Realizing that I have a body that society accepts doesn’t make my experience with eating disorders or body dysmorphia any less real, but does mean that I have to unpack where a lot of this stems from and make an effort to not perpetuate fatphobia.

Through my experience recovering from my eating disorder, I have learned that often times the people with the worst internalized fatphobia are the ones grappling with their own body image stuff. Step one is recognizing this, and then making an effort to stop spreading messages that could be harmful to others, even if coming from a place of personal struggle.

If you are lucky enough to truly have an impenetrable shell and not have a single care in the world about what people think of you, then good for you! I’m not saying that there is anything wrong with loving yourself or being confident. We all SHOULD be our own biggest cheerleaders! But that is nowhere near enough.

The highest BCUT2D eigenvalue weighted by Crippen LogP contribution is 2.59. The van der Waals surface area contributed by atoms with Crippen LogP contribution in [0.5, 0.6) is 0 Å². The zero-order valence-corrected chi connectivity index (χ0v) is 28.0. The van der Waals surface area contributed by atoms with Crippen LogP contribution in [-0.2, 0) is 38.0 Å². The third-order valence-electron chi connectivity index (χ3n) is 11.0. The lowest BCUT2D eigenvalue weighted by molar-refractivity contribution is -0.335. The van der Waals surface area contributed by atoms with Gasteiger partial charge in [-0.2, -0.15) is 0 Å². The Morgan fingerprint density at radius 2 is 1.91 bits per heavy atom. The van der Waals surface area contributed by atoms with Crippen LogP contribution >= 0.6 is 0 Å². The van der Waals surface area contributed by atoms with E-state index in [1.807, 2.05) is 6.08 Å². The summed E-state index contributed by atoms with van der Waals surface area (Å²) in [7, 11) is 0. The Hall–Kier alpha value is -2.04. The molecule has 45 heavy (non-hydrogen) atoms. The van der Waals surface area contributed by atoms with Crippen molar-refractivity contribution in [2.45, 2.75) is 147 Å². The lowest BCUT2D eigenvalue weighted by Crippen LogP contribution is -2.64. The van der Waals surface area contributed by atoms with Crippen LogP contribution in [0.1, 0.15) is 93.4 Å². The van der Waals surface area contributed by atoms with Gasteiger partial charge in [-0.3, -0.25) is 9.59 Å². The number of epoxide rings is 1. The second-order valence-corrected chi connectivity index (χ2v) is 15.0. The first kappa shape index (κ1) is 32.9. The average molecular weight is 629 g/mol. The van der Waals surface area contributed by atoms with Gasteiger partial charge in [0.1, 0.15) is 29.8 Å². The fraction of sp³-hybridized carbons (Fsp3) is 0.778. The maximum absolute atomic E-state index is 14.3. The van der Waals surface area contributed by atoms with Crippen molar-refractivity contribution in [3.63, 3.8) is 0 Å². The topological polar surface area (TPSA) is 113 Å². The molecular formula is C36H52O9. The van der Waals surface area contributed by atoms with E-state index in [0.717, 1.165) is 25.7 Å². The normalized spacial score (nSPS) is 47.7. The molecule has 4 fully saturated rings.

In reality, we ALL care what other people think about us and how society treats us, even if we claim that we don’t. We are human. No one is impervious to the messaging that surrounds us.

Body positivity and self-love mean nothing without fighting for equality and the dismantling of diet culture from a social justice perspective. Whether or not someone loves themselves, they deserve to be treated with respect and equality.

Body size shouldn’t play a role in whether people deserve medical care, equal wages, opportunities, or kindness from other people. There is no moral value attached to what bodies looks like or whether or not someone is trying to change their size.

Basic human rights should apply to EVERY SINGLE person, regardless of what their body looks like. So don’t tell me to love myself – let’s work on changing the culture of society so it’s not so hard to in the first place.

Also published on Medium.